Linux Code of Conduct to Get Updates

Code of Conduct was designed to establish the rules and boundaries of relationships between developers of Linux
22 October 2018   1436

In September 2018, the Linux-community was presented with a Code of Conduct (CoC) - a set of rules governing interpersonal relations between employees and aimed at preventing conflicts on the basis of disagreements during the work process. Although the document seemed quite controversial to the public, its immediate changes were not expected until the release of the stable version of the Linux kernel 4.19. Greg Kroa-Hartman, the accompanying Linux kernel developer, based on the feedback and complaints of his employees, combined them and outlined the most important ideas for changing the CoC.

One of the main proposals was the development of a document explaining some details of the CoC. Innovations also require employees in the event of a controversial situation to apply now to the Code of Conduct Committee, rather than to the Linux Foundation Technical Advisory Board.

Another important update is the emergence of a mediator in Linux kernel conflicts. SFLC’s legal director, Misha Chowdhary, was appointed to this position.

The remaining changes can be viewed in the archive of developers of the Linux kernel. It is expected that the innovations will be implemented with the release of the stable Linux kernel version 4.19.0. The developers also created a CoC webpage.

CoC is designed to establish the rules and boundaries of relationships between developers of Linux. Linus Torvalds established the Code of Conduct and explained the decision by the fact that it is impossible to objectively reach a common decision in the discussion on norms of behavior.

LLVM 10.0.0 to be Released

New version of the popular development toolkit brings, among other things, support for the C++ Concepts
26 March 2020   948

After six months of development, the release of the LLVM 10.0 project, a GCC-compatible toolkit (compilers, optimizers, and code generators), compiling programs into an intermediate bitcode of RISC-like virtual instructions (a low-level virtual machine with a multi-level optimization system), is presented. The generated pseudo-code can be converted using the JIT compiler into machine instructions directly at the time of program execution.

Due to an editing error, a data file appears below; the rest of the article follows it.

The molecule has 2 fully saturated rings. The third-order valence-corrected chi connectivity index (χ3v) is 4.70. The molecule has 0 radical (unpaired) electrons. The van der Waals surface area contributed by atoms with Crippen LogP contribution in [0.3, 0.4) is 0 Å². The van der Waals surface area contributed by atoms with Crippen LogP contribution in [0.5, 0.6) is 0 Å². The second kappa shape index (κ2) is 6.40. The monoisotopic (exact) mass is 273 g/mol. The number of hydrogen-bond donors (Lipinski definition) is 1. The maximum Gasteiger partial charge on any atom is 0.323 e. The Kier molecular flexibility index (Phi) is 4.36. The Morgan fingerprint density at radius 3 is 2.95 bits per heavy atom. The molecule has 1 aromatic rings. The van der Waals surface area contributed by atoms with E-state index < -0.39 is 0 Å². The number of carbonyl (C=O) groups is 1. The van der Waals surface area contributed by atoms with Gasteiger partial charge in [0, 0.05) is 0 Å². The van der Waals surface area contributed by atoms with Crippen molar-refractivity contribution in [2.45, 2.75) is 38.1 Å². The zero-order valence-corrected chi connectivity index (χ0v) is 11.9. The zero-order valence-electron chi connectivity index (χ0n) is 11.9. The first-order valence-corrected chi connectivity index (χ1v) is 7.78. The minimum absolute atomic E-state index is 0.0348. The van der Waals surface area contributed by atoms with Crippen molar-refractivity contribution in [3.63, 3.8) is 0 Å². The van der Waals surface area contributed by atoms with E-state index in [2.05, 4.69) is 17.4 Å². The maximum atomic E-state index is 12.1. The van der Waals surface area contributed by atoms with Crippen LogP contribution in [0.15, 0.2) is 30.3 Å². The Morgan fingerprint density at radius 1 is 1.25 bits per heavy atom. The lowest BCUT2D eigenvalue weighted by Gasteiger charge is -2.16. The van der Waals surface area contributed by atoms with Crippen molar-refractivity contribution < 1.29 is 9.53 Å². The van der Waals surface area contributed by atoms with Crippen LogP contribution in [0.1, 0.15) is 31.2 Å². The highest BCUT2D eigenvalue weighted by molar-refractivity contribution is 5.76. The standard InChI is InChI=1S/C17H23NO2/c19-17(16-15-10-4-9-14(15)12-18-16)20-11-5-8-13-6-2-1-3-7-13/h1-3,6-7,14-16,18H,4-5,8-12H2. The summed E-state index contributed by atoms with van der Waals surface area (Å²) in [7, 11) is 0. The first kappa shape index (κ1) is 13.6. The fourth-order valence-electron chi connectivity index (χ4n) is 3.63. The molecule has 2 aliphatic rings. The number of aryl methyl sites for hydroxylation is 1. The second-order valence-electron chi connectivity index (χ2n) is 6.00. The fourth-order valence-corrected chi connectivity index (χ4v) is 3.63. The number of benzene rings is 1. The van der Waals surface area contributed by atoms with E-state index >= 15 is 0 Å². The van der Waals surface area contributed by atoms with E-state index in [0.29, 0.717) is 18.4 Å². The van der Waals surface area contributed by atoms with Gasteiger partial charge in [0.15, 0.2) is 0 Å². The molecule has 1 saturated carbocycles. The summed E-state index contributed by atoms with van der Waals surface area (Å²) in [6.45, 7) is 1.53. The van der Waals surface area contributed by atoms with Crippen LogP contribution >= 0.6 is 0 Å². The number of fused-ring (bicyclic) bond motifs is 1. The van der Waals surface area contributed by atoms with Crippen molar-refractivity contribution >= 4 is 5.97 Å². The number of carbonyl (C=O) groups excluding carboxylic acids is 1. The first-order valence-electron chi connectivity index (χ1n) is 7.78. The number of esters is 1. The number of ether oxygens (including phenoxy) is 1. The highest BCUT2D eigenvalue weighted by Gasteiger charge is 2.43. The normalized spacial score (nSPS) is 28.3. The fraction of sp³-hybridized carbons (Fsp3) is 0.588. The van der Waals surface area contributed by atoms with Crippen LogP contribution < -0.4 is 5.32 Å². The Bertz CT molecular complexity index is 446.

Among the new features of LLVM 10.0, there are support for C ++ Concepts (C ++ Concepts), termination of the launch of Clang in the form of a separate process, support for CFG checks (control flow guard) for Windows, and support for new CPU features.

The main innovations of LLVM 10.0:

  • New interprocedural optimizations and analyzers have been added to the Attributor framework. The prediction of the state of 19 different attributes, including 12 attributes of 12 LLVM IR and 7 abstract attributes such as liveness, is provided.
  • New built-in compiler matrix mathematical functions (Intrinsics) have been added, which, when compiled, are replaced by effective vector instructions.
  • Numerous improvements to the backends for the X86, AArch64, ARM, SystemZ, MIPS, AMDGPU, and PowerPC architectures. Added support for Cortex-A65, Cortex-A65AE, Neoverse E1 and Neoverse N1 CPUs. For ARMv8.1-M, ​​the code generation process has been optimized (for example, support for loops with minimal overhead has appeared) and support for auto-vectorization using the MVE extension has been added. Improved support for CPU MIPS Octeon. PowerPC includes vectorization of mathematical routines using the MASSV (Mathematical Acceleration SubSystem) library, improved code generation, and optimized memory access from loops. For x86, the processing of vector types v2i32, v4i16, v2i16, v8i8, v4i8 and v2i8 has been changed.
  • Improved code generator for WebAssembly. Added support for TLS (Thread-Local Storage) and atomic.fence instructions. Significantly expanded support for SIMD. WebAssembly object files added the ability to use function signatures with multiple values.
  • When processing cycles, the MemorySSA analyzer is used to determine the dependencies between different memory operations. MemorySSA can reduce compilation and execution time, or can be used instead of AliasSetTracker without sacrificing performance.
  • The LLDB debugger has significantly improved support for the DWARF v5 format. Improved build support with MinGW and added the initial ability to debug Windows executable files for ARM and ARM64 architectures. Added descriptions of options offered when autocompleting input by pressing tabs.
  • Enhanced LLD Linker Features. Improved support for the ELF format, including full compatibility of glob templates with the GNU linker, added support for the compressed debug sections ".zdebug", added the PT_GNU_PROPERTY property to determine the section (can be used in future Linux kernels), implemented modes "-z noseparate-code", "-z separate-code" and "-z separate-loadable-segments". Improved support for MinGW and WebAssembly.

Get more at the release notes.